7 Sneaky Ways Hackers Can Get Your Facebook Password
On Facebook, not everything is as it seems. No matter how many friends you have, enemies may be lurking there as well.
Facebook can be a great way to stay in contact with friends and family. But it can also make you more vulnerable. Your account likely has a ton of personal data and connections that could benefit a hacker. The more you understand about how a hacker can access your password, the savvier you will be at keeping it safe.
Here are seven sneaky ways hackers can access your password and what you can do to stop them.
You have probably heard many times by now not to open suspicious emails. This is still true today. But fake emails have become much more sophisticated than in the past. Fake emails might appear to be from Facebook and have all the formatting and logos you expect in a legitimate email. It can be very difficult to determine if an email is fake.
There are a multitude of ways a hacker can use a suspicious email to gain access to your Facebook account. The best way to avoid this is to delete the email and do not click on anything in the email. It is best to not even open suspicious emails.
If Facebook has to reach you, they can do so from your Facebook account. If you get an email from “Facebook”, instead of opening the email, log into your account to see if you have a notification there. Do not trust any emails that ask for account information, request money, or threaten to suspend your account.
The purpose of many fake emails is phishing. Phishing is when someone asks for personal information that they can use to gain access to your account. A common way to phish is to trick someone to sign in on a fake site.
Some hackers will go through the trouble of creating a fake website that looks the same as Facebook. But, you can avoid this trap. It is always best to go to Facebook rather than click on a link. If you do use a link, carefully read the email address. Does it look correct, or is Facebook misspelled? Finally, check for the secure icon in the web address before signing in.
Fake Facebook Buttons
You might know not to trust links, but don’t forget that “like” and “share” buttons act like links. Clicking on one of these buttons on a fake site might lead you to a fake login page designed to steal your information.
To avoid this, sign in to your Facebook account from a new tab in your browser. Your browser will keep you logged in on other tabs. Now, any likes or shares will go directly to Facebook. If you still get a prompt to login, it's a good indicator that the button was fake.
Coming up with a password is hard. It can be tempting to use something like “123456789”. Of course, that is a bad idea; it is too easy to guess. But many people do use similar easy passwords. Because of this, many hackers employ password spraying. This is when they guess a password by using the most common passwords.
It is hard to remember a random alphanumeric sequence. So, more people use words, which limits the number of potential passwords available. When creating a password, it is best to use a unique phrase, replace some of the letters with numbers, and vary the capitalization. And definitely avoid any variation of the word “password”, including pa$$word123.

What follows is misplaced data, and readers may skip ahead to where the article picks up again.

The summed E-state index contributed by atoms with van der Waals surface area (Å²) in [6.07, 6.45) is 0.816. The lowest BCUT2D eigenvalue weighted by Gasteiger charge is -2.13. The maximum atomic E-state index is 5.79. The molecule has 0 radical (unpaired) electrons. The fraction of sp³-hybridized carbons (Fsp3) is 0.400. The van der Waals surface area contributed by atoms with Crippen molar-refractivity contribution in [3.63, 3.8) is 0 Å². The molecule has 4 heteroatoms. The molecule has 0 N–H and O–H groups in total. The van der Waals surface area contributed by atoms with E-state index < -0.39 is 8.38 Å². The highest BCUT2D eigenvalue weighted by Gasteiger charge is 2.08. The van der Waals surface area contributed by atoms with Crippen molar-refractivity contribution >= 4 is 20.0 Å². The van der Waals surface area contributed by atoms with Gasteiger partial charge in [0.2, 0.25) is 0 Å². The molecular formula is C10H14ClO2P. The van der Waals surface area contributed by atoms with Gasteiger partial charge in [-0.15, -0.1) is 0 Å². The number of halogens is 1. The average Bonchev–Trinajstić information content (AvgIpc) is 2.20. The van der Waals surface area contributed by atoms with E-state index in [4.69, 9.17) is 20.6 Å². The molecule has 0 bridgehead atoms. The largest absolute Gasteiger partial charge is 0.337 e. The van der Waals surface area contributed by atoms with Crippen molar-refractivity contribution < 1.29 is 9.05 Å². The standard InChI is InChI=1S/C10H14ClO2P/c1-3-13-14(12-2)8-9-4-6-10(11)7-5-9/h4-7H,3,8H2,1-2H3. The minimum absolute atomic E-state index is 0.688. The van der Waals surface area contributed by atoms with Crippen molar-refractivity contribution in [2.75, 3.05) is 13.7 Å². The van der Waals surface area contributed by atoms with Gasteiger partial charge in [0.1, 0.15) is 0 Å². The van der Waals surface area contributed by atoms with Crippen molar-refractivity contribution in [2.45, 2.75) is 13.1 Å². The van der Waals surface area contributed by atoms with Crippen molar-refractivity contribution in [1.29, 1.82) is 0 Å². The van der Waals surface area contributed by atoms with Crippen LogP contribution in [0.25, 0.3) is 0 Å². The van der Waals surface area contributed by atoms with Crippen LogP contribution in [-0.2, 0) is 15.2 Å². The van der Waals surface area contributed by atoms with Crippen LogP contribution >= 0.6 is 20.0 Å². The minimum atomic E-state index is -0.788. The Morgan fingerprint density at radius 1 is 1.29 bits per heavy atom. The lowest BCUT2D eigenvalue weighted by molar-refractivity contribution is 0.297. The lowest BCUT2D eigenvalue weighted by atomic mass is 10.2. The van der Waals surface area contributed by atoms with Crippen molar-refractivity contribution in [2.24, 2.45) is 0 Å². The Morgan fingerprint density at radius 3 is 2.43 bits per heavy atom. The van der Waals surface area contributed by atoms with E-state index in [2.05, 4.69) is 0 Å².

Plain Password Grabbing
Once you come up with a good password, make sure you only use it for your Facebook account. If you use the same password everywhere, you leave yourself vulnerable to Plain Password Grabbing. This is when a hacker attacks a more vulnerable and less secure site. Some sites do not properly encrypt passwords. In that case, a hacker can then use the email and password saved in the database to try to access other sites like Facebook.
If you have a lot of accounts that require passwords, consider using a password manager. Often, they will generate strong passwords for you too.
Keylogging is a more advanced hacking technique. It requires installing a program on your device to track everything that you type. This can give hackers far more information than just your Facebook login information. They could even get credit card information using this method.
But, because a hacker needs to install a keylogging program on your device, it is a little easier to protect yourself against this sort of attack. Generally, hackers hide these programs in other software. To stay safe, do not download anything from an untrusted source. Your computer’s security software can detect these programs, but you might want to get anti-malware software for your smartphone. Make sure to keep your security software up to date too.
Even if you have the best passwords, and are using the most secure computer, it won’t help if the network you are using is not secure. Public Wi-Fi is often unsecured. Unsecure networks allow hackers to snoop through all the data that you send and received from webpages while on that network.
Instead of using free Wi-Fi to access Facebook on the go, sign in using mobile data. It will ensure that your data is more secure. Or consider getting a virtual private network (VPN). Many VPN providers will encrypt your data, which will protect it even if you are connecting to the internet on an unsecured network.
Facebook Security in a Nutshell
Our growing dependence on the internet means that we need to be a little more careful online. All the security information out there can be a little overwhelming. But it all boils down to a couple of simple tips. Use unique passwords for all your accounts. Do not click on any links that you do not trust (even if it looks like they are from Facebook). Do not download anything unless you are certain if it is safe. Do not enter sensitive information on public computers or across public Wi-Fi. If in doubt, error on the side of caution.